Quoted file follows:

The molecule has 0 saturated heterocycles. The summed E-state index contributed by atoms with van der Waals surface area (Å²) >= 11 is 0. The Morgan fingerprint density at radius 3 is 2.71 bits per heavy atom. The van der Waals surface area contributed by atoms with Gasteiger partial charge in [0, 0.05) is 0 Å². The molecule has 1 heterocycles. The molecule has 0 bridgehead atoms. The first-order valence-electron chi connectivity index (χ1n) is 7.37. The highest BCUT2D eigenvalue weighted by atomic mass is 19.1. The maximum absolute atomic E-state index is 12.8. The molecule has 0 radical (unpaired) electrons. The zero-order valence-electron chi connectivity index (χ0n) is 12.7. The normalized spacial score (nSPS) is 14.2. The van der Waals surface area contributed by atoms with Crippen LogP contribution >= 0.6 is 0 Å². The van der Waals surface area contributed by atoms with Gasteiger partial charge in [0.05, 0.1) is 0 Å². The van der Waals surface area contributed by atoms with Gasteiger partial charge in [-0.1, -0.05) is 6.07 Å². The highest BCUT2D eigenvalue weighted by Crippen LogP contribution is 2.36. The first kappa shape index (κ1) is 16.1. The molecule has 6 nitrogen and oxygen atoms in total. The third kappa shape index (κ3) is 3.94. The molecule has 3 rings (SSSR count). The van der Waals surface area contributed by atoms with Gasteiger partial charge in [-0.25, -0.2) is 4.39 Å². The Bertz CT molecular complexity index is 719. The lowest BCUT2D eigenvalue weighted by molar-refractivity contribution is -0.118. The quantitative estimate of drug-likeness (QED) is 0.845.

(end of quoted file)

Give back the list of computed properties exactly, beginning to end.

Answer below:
The molecule has 0 saturated heterocycles. The summed E-state index contributed by atoms with van der Waals surface area (Å²) >= 11 is 0. The Morgan fingerprint density at radius 3 is 2.71 bits per heavy atom. The van der Waals surface area contributed by atoms with Gasteiger partial charge in [0, 0.05) is 0 Å². The molecule has 1 heterocycles. The molecule has 0 bridgehead atoms. The first-order valence-electron chi connectivity index (χ1n) is 7.37. The highest BCUT2D eigenvalue weighted by atomic mass is 19.1. The maximum absolute atomic E-state index is 12.8. The molecule has 0 radical (unpaired) electrons. The zero-order valence-electron chi connectivity index (χ0n) is 12.7. The normalized spacial score (nSPS) is 14.2. The van der Waals surface area contributed by atoms with Crippen LogP contribution >= 0.6 is 0 Å². The van der Waals surface area contributed by atoms with Gasteiger partial charge in [0.05, 0.1) is 0 Å². The van der Waals surface area contributed by atoms with Gasteiger partial charge in [-0.1, -0.05) is 6.07 Å². The highest BCUT2D eigenvalue weighted by Crippen LogP contribution is 2.36. The first kappa shape index (κ1) is 16.1. The molecule has 6 nitrogen and oxygen atoms in total. The third kappa shape index (κ3) is 3.94. The molecule has 3 rings (SSSR count). The van der Waals surface area contributed by atoms with Gasteiger partial charge in [-0.25, -0.2) is 4.39 Å². The Bertz CT molecular complexity index is 719. The lowest BCUT2D eigenvalue weighted by molar-refractivity contribution is -0.118. The quantitative estimate of drug-likeness (QED) is 0.845.